In late February members of the group, Mike O’Connor, Alex Jones and Dr David Glowacki travelled to the rather picturesque alpine town of Engelberg in Switzerland for the annual winter school event organised by Anotole von Lilienfeld’s group at the University of Basel. The meeting gives a chance for researchers to congregate and discuss a given topic, which, on this occasion, was applications of Virtual Reality in science.
Engelberg, a skiing town nestled in the Uri Alps below mount Titlis, provided a spectacular setting. The venue was a working Benedictine Monastery founded there in the 12th Century (it was rebuilt after a fire in 1729) with an attached Chapel complete with bone relics.
The theme allowed for a diverse programme of speakers: Christian Wagner showed some of his teams work on manipulating single molecules using scanning probe microscopy; Lilian Witthauer demonstrated new VR tools for planning surgical procedures; Alain Vaucher exhibited a real-time interactive semi-empirical quantum chemistry application using haptic feedback devices (http://www.reiher.ethz.ch/software/scine.html) on behalf of the Reiher Research Group and Ruben Garcia presented a platform-agnostic VR tool for use in conjunction with the computational materials repository Nomad (https://www.nomad-coe.eu/). Dr Glowacki presented the diverse work of current group members and placed todays explorations in VR in a historical context going right back to Ivan Sutherland’s famous 1965 essay ‘The Ultimate Display’.
It was exciting to see other research groups starting to invest in developing virtual reality solutions to their problems and discuss the possibilities and challenges of this new technological frontier. Of particular note was that each speaker provided a demonstration of their work where possible, making for a highly interactive and engaging discussion of ideas.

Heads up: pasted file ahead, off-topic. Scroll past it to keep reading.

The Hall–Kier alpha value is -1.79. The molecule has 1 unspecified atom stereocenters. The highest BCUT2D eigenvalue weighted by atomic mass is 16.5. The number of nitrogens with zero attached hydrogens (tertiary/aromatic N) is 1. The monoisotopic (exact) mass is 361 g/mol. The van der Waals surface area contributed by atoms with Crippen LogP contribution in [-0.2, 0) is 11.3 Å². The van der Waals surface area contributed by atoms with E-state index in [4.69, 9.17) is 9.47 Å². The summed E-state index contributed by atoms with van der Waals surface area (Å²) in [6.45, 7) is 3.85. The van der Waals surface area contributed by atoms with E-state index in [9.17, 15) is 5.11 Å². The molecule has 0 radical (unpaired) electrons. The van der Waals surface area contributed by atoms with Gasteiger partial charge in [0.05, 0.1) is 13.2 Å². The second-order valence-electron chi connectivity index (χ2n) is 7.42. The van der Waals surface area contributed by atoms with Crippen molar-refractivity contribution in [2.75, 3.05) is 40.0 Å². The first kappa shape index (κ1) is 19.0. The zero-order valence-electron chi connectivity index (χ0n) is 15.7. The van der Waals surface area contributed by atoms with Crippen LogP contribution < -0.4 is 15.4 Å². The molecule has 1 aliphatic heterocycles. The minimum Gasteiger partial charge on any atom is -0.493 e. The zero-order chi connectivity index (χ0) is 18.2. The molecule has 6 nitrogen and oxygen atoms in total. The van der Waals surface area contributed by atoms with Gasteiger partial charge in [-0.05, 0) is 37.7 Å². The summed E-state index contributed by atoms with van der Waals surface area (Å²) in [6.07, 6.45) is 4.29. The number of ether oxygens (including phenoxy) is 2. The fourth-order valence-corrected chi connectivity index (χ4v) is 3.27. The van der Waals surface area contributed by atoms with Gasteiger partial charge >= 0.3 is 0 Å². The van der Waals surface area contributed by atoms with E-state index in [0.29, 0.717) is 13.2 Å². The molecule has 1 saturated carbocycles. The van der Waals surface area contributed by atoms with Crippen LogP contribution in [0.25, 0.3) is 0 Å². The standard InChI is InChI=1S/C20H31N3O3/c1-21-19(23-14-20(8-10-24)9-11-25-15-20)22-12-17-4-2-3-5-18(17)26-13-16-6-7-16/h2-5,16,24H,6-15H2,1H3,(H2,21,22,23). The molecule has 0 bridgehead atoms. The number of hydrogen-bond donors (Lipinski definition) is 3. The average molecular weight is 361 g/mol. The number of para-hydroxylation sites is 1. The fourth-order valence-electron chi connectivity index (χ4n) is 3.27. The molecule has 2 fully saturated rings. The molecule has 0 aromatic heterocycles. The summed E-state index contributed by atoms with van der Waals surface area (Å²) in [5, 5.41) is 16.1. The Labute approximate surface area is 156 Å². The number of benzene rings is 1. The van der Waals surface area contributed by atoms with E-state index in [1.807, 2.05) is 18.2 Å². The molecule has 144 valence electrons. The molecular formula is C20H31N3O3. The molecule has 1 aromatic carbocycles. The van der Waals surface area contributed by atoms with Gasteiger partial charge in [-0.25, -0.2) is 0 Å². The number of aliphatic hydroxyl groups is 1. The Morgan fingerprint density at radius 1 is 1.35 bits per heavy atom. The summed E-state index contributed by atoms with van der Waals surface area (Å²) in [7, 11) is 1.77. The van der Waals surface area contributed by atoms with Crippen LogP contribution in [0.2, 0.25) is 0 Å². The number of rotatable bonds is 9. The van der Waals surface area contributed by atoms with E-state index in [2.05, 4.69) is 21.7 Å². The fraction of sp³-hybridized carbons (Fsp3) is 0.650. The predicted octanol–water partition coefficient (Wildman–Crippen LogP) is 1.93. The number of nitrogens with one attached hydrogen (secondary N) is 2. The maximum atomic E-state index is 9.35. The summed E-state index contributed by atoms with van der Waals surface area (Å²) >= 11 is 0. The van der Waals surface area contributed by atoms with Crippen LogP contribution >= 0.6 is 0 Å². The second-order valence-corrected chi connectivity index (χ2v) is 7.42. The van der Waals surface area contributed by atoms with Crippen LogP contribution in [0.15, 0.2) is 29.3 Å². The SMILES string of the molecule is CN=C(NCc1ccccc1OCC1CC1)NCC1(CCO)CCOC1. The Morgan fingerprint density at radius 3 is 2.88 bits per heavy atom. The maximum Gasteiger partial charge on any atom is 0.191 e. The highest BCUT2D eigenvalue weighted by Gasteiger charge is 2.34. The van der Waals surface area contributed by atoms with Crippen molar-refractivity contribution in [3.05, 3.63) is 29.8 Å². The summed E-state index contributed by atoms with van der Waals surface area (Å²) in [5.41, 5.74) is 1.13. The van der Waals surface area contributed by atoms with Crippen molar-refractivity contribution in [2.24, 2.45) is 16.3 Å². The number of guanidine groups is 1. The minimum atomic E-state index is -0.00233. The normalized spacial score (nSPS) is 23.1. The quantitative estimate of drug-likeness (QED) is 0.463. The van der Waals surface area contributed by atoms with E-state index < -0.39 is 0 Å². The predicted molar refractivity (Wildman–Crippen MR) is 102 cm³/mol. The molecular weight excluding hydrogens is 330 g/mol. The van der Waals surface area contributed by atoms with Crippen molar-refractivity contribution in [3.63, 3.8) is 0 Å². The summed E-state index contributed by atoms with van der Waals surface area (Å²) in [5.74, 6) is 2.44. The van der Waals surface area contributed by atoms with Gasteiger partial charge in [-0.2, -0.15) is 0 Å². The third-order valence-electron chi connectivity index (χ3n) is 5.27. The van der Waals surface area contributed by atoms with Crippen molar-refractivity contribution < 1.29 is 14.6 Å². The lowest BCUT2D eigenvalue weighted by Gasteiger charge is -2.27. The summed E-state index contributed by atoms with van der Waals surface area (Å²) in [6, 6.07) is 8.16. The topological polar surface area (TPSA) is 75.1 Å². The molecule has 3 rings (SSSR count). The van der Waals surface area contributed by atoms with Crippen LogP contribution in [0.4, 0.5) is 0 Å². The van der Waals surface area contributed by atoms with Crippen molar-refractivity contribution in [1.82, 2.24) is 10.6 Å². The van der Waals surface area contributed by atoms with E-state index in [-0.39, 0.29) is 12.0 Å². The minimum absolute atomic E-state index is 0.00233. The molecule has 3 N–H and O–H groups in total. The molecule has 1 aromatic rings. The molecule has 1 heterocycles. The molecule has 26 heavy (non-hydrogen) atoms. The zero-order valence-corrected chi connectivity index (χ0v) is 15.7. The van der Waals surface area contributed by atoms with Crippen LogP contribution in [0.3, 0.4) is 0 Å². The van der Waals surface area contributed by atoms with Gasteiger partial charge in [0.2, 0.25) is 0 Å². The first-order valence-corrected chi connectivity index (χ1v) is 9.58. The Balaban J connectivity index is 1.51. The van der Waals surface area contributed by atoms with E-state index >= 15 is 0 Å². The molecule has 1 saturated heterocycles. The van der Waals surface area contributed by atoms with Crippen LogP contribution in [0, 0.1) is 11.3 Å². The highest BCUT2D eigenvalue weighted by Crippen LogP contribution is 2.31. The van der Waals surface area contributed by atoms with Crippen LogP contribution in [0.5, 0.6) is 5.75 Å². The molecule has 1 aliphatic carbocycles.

We demonstrated our latest multi-person installation of Nano Simbox VR (https://arxiv.org/abs/1801.02884) giving a chance for people to collaboratively interact with and manipulate real-time molecular dynamics of chemical systems. On display were the usual favourites of playing catch with buckminsterfullerenes, tying knots in small peptides and threading methane molecules through nanotubes. In addition, we also demonstrated our capability for more complex systems including drug binding simulations of betalactamase, the trefoil knotted protein MJ0366 and real-time semi-empirical dynamics of OH + Propyne (an ongoing collaboration with the aforementioned Reiher group).
This unique workshop in an unforgettable setting has created new relationships with other research groups, as well as strengthening existing ones, and we expect to begin building collaborations and sharing expertise to accelerate our research in this exciting field.